How did a project begun in 1934 by a male biometrician and biochemist named Alan Treloar end up under the direction of two feminist women's health researchers, first Ann Voda in 1984, and then Phyllis Kernoff Mansfield in 1998? How did a study designed to examine the statistical implications of menstrual regularity become one of the largest and oldest woman-centered studies of menstruation and health in the world? The story of the founding of this remarkable program, known today as the Tremin Research Program on Women's Health, its participants, the information collected, and its key studies is the subject of this essay. The authors, in an effort to document the long and sometimes rocky history of this project, as well as to acknowledge the contributions of many unsung heroes/heroines along the way, are completing a monograph on Tremin history and contributions, along with an annotated bibliography of scientific papers related to the program (Mansfield & Bracken, in press). This essay contains highlights from that monograph.
History of a Pioneering Program on Menstruation and Women's Health
In 1934, a landmark study of women's health and menstruation began at the University of Minnesota; it continues to this day. Alan Treloar, long-time director of the program, originally known as the Menstrual and Reproductive Health (MRH) Program, and now known as the Tremin Research Program, is often credited as the sole founder and driving force behind this pioneering work in women's health. Not surprisingly, however, as we delved deeper into the program's history, we discovered that there were many other people-women-involved in establishing and continuing this research project dedicated exclusively to studying women's menstruation and related reproductive and other health issues. The MRH/Tremin Program flourished thanks to the contributions of several women who were/are dedicated to founding/ continuing a study conducted by women, about women, and ultimately for women.
Three of these women were responsible for helping Treloar launch the program in the first place. In the early 1930s, when Treloar was on the biometry faculty at the University of Minnesota, he became interested in the question of whether menstrual intervals occurred at regular, 28-day intervals, as medical advice of the time taught (and, parenthetically, still does!), or whether errors of recall had biased earlier data. Whether he would have moved forward with a research project on this topic without the support of three female colleagues is unknown, but we do know that he was fortunate enough to be working with three talented female collaborators. One was Ruth Boynton, a physician at the University of Minnesota Health Service, who, like Treloar, was interested in the question of menstrual regularity and who eventually sponsored the pilot study. Boynton became Treloar's "front door lady, because [he] couldn't get in, with a man's name, and [he] wasn't an MD either" (A. Treloar, personal communication, April 24, 1979). The second key figure was a "very attractive young lady" (A. Treloar, personal communication, January 10, 1984) named Esther Doerr (later Summers), whose master's research served as the pilot study for the MRH. Together with Treloar, Boynton and Doerr worked to recruit 1,100 women into a "biometric study of the premarital menstrual interval" and set about developing a research protocol, ranging from subject recruitment to data collection and analysis (Doerr, 1936). Borghild Gunstad (later Behn), a third collaborator, joined the efforts, taking on the role of planning and conducting statistical analyses of the data collected.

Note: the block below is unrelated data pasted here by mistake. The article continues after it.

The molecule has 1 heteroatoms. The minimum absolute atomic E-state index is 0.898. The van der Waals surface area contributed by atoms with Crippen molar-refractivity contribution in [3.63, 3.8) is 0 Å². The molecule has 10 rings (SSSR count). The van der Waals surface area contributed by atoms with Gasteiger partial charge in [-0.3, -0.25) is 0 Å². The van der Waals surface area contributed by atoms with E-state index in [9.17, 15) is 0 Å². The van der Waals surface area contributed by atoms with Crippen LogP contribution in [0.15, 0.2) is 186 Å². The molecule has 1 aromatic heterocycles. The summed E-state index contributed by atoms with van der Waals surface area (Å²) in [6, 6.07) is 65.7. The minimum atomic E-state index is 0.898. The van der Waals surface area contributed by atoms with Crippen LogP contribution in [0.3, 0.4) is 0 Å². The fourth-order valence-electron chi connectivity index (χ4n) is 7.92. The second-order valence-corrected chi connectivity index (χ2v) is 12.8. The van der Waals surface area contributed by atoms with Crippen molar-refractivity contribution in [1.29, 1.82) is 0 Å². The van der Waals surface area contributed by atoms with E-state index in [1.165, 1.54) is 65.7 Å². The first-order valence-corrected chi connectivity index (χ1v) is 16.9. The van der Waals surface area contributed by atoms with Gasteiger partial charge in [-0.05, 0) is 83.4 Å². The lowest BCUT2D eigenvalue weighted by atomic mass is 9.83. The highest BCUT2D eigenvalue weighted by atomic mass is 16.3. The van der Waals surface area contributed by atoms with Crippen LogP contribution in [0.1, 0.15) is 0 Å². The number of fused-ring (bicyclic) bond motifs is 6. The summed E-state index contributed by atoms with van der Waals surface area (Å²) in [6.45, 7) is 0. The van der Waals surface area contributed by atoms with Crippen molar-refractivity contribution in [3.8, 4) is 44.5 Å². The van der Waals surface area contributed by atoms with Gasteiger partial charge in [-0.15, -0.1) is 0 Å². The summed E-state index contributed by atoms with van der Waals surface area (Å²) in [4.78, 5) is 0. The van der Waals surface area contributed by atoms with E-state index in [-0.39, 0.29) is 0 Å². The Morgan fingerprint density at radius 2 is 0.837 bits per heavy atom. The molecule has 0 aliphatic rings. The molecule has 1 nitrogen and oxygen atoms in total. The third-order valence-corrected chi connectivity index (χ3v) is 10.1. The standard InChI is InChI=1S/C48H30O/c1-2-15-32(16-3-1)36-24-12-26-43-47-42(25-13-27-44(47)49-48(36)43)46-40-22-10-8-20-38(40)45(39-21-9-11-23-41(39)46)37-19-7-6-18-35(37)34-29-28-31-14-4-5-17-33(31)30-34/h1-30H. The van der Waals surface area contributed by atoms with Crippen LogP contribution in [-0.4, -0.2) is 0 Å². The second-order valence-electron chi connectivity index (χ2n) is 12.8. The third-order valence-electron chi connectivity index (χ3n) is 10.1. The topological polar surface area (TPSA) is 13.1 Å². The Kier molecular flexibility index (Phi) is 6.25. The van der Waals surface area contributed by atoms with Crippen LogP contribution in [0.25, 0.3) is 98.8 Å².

A fourth woman inadvertently influenced Treloar to study menstruation. Treloar tells the story of a visit in 1929 to his bride-to-be's home, where he "noted a paleness in her face and lack of her usual gaiety. . . . Very little time passed before moans from that room stirred my impulsive entrance [into] that room. …